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Course overview

All the food we eat stems from plants and crops. As the human population grows and our climate changes, we need to improve crop productivity. Plant and crop scientists have a vital role in future food.

Our plant science degree teaches you how to experiment with and investigate plant growth. You'll understand how plants develop, reproduce and how they evolve to respond to their environment.

  • Benefit from our international reputation for research in plant science. You'll be taught by experts across different aspects of plant science. 
  • Explore many exciting aspects of modern plant science, including:
    • cell and molecular biology
    • genetic engineering
    • plant-pathogen interactions
    • environmental physiology
    • ecology
  • You'll apply plant science to uses in the agricultural, horticultural, biotechnology and food industries.
  • Access resources such as the Hounsfield Facility where the Hidden Half of Plants is revealed by CT-Scanners.

Why choose this course?

  • Our international research reputation in plant science
  • Experienced, passionate plant scientists teaching on the course
  • We have one of the largest plant and crop science divisions in the UK
  • Flexibility and choice of optional modules - study what you find most interesting.
  • Specialist facilities: glasshouses and controlled environment growth rooms 
  • Dedicated research centres; Wheat Research Centre and Nottingham Arabidopsis Stock Centre

Entry requirements

All candidates are considered on an individual basis and we accept a broad range of qualifications. The entrance requirements below apply to 2021 entry.

UK entry requirements
A level offer AAB-ABB, biology required
IB score 34-32 (including 5 in biology at Higher Level)

A levels

AAB-ABB, biology required.

General studies, critical thinking, citizenship studies and leisure studies are not accepted.

We may also consider ABC depending on predicted grades in specific subjects.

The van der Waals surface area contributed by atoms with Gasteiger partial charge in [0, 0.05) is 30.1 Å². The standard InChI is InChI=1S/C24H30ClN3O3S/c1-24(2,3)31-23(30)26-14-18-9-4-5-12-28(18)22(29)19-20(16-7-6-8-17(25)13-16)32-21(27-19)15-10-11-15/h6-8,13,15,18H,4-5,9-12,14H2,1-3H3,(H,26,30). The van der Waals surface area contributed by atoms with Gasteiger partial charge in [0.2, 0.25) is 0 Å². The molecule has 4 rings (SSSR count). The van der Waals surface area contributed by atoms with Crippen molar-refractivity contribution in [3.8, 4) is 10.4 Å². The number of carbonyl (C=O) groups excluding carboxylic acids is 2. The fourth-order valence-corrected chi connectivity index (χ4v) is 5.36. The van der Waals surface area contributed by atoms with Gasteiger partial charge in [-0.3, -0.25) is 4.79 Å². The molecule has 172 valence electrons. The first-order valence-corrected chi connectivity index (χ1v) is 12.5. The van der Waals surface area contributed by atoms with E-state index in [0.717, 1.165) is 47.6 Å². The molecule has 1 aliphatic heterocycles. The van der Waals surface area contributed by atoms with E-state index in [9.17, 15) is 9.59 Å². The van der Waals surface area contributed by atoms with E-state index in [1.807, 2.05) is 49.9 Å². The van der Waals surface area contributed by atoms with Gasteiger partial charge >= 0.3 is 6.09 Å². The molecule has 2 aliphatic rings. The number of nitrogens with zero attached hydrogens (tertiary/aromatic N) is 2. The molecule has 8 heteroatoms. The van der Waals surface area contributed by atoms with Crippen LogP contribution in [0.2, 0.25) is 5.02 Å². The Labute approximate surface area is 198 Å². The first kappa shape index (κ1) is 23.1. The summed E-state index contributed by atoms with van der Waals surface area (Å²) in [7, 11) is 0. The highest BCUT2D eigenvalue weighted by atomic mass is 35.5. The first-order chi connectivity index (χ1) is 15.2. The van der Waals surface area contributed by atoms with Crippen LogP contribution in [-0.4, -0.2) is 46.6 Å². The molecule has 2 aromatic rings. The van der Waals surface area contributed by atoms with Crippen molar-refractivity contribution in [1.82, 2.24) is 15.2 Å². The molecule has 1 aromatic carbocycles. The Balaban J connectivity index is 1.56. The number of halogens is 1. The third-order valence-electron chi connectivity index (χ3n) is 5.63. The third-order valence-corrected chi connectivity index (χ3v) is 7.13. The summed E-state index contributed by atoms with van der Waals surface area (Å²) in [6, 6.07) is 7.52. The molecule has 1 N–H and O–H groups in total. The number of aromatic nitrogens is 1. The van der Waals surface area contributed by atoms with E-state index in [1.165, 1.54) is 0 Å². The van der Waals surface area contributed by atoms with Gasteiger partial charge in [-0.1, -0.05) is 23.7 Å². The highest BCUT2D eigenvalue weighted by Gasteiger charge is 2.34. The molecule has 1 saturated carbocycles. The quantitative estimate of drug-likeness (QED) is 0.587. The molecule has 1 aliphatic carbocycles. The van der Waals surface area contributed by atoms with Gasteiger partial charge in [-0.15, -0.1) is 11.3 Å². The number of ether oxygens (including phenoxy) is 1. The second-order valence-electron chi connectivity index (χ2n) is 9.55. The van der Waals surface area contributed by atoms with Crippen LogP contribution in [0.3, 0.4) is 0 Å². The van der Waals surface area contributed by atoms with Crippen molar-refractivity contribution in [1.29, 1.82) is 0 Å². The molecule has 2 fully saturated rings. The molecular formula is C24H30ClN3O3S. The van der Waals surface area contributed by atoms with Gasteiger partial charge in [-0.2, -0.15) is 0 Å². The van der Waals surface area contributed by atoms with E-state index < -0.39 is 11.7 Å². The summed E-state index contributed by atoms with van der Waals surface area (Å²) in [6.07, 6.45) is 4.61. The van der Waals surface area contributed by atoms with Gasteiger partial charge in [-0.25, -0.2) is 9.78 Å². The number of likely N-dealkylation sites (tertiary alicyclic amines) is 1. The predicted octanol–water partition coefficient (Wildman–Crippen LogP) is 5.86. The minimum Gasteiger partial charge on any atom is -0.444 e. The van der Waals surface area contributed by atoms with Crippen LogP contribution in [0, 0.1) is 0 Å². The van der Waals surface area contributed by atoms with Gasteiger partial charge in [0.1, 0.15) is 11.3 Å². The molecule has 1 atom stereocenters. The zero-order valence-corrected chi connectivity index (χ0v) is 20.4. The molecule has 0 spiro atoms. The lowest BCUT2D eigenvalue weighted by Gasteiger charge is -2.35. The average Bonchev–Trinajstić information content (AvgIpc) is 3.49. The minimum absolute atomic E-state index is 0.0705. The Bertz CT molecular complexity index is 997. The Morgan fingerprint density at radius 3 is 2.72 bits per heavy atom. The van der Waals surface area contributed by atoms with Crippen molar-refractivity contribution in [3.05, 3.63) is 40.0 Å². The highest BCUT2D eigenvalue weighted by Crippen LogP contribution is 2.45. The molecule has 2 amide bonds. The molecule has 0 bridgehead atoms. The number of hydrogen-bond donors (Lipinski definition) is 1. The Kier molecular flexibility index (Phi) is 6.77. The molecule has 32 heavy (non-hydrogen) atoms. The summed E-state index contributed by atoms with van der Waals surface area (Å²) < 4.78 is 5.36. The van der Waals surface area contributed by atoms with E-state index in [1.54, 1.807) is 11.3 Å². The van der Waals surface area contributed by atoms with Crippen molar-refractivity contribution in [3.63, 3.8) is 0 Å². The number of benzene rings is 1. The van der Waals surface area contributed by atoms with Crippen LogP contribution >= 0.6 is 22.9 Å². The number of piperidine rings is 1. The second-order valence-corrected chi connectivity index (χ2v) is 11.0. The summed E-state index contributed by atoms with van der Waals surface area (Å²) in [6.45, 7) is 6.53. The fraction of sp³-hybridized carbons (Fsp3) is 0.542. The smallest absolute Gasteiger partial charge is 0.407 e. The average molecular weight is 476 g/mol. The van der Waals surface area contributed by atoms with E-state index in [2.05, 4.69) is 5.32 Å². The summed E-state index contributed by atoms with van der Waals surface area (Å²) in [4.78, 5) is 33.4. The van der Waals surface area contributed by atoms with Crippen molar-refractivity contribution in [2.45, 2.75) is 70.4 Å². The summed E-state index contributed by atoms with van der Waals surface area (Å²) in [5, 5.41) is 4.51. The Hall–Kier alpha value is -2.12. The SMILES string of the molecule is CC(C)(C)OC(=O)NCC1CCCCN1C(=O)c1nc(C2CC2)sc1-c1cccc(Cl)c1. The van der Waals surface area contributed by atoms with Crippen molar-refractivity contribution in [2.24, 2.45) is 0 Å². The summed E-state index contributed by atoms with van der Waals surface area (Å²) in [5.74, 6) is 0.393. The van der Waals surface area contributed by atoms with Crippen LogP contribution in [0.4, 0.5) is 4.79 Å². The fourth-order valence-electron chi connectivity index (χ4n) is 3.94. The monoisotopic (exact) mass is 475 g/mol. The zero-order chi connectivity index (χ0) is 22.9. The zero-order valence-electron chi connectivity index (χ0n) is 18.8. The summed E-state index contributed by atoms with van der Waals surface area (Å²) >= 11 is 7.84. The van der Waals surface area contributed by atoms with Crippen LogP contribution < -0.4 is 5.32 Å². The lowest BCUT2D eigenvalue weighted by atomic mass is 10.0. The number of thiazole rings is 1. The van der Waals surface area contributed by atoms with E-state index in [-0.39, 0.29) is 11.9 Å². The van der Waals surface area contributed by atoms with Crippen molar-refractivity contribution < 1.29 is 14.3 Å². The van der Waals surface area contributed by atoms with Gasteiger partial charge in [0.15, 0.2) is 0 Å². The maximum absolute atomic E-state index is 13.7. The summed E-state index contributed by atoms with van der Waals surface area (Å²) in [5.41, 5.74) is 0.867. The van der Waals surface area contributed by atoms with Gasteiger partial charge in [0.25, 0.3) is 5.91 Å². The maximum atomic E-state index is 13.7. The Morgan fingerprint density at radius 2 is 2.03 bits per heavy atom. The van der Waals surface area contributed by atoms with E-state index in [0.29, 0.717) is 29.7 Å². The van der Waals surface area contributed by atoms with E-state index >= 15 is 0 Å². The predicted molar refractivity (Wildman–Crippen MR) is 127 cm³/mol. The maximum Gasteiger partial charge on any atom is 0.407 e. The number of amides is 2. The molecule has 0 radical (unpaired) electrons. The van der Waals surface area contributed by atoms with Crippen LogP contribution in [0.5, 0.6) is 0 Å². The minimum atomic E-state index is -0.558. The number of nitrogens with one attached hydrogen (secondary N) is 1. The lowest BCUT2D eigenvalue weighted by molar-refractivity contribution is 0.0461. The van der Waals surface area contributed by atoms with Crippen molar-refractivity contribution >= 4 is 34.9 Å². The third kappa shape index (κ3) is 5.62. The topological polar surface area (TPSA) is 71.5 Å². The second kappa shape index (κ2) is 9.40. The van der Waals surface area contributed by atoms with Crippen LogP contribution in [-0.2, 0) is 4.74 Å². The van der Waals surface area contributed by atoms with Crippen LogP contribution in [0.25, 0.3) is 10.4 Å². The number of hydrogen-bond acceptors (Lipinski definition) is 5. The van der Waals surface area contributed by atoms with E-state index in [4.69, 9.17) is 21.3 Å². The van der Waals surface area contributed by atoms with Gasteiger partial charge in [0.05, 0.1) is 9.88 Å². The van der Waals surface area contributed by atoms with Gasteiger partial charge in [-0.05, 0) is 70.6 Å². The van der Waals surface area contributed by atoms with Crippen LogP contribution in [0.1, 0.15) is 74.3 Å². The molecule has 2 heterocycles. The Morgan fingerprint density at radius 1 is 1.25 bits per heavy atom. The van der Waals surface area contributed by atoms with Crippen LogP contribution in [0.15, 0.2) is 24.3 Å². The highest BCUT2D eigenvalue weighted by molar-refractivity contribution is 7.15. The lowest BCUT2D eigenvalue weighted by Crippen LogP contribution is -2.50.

Foundation progression options

Science Foundation Certificate

International students only

International students (non-EU) who do not have the required qualifications or grades to go directly onto an undergraduate degree course, may be interested in the Science Foundation Certificate delivered through the University of Nottingham International College. You are guaranteed a place on selected undergraduate courses if all progression requirements are met. 

Science with Foundation Year

Home, EU and international students

If you have achieved high grades in your A levels (or equivalent qualifications) but do not meet the current subject entry requirements for direct entry to your chosen undergraduate course, you may be interested in our one-year science foundation programme.

Applicants must also demonstrate good grades in previous relevant science subjects to apply. You are guaranteed a place on selected undergraduate courses if all progression requirements are met.

Learning and assessment

How you will learn

Teaching methods

  • Computer labs
  • Lab sessions
  • Lectures
  • Seminars
  • Tutorials
  • Workshops
  • Problem-based learning

How you will be assessed

We use a range of assessment methods, including exams, essays, verbal presentations and practicals. You will receive a copy of our marking criteria which provides guidance on how we will assess your work. Your work will be marked on time and you will receive regular feedback.

Your final degree classification will be based on marks gained in your second and third years of study.

You must pass each year to progress. This typically means that you will need to achieve marks of at least 40% in each module. Full details on our marking criteria and structure will be provided at your induction.

To study abroad as part of your degree, you must meet minimum academic requirements in year one.

Assessment methods

  • Coursework
  • Group project
  • Lab reports
  • Oral exam
  • Poster presentation
  • Research project
  • Written exam

Contact time and study hours